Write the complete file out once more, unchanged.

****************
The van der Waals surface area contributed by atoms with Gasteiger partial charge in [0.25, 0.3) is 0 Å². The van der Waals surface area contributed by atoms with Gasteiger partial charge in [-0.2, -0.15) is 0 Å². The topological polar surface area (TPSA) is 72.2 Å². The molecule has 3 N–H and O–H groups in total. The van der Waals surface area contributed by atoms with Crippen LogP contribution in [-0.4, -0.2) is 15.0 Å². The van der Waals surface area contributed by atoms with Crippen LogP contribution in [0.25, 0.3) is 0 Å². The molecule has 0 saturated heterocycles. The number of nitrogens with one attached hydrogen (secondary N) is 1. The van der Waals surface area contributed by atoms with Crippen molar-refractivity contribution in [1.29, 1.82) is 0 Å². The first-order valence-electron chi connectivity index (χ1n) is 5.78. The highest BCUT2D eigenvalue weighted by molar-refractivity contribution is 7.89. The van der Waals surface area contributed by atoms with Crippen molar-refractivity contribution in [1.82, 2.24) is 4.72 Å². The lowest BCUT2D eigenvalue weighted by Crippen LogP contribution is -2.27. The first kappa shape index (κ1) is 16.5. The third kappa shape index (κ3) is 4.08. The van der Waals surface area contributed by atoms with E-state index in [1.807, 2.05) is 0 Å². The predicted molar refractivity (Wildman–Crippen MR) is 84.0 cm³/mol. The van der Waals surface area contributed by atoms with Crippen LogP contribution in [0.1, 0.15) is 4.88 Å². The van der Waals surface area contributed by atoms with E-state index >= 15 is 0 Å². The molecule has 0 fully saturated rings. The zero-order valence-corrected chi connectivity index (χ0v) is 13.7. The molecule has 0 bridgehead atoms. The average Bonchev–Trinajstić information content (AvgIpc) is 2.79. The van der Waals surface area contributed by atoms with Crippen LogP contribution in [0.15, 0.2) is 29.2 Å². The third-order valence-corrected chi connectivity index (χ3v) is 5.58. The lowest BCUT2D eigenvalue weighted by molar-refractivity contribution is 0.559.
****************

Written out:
The van der Waals surface area contributed by atoms with Gasteiger partial charge in [0.25, 0.3) is 0 Å². The van der Waals surface area contributed by atoms with Gasteiger partial charge in [-0.2, -0.15) is 0 Å². The topological polar surface area (TPSA) is 72.2 Å². The molecule has 3 N–H and O–H groups in total. The van der Waals surface area contributed by atoms with Crippen LogP contribution in [-0.4, -0.2) is 15.0 Å². The van der Waals surface area contributed by atoms with Crippen LogP contribution in [0.25, 0.3) is 0 Å². The molecule has 0 saturated heterocycles. The number of nitrogens with one attached hydrogen (secondary N) is 1. The van der Waals surface area contributed by atoms with Crippen molar-refractivity contribution in [1.29, 1.82) is 0 Å². The first-order valence-electron chi connectivity index (χ1n) is 5.78. The highest BCUT2D eigenvalue weighted by molar-refractivity contribution is 7.89. The van der Waals surface area contributed by atoms with Crippen molar-refractivity contribution in [1.82, 2.24) is 4.72 Å². The lowest BCUT2D eigenvalue weighted by Crippen LogP contribution is -2.27. The first kappa shape index (κ1) is 16.5. The third kappa shape index (κ3) is 4.08. The van der Waals surface area contributed by atoms with E-state index in [1.807, 2.05) is 0 Å². The predicted molar refractivity (Wildman–Crippen MR) is 84.0 cm³/mol. The van der Waals surface area contributed by atoms with Crippen LogP contribution in [0.1, 0.15) is 4.88 Å². The van der Waals surface area contributed by atoms with E-state index >= 15 is 0 Å². The molecule has 0 fully saturated rings. The zero-order valence-corrected chi connectivity index (χ0v) is 13.7. The molecule has 0 bridgehead atoms. The average Bonchev–Trinajstić information content (AvgIpc) is 2.79. The van der Waals surface area contributed by atoms with Crippen LogP contribution in [0.15, 0.2) is 29.2 Å². The third-order valence-corrected chi connectivity index (χ3v) is 5.58. The lowest BCUT2D eigenvalue weighted by molar-refractivity contribution is 0.559.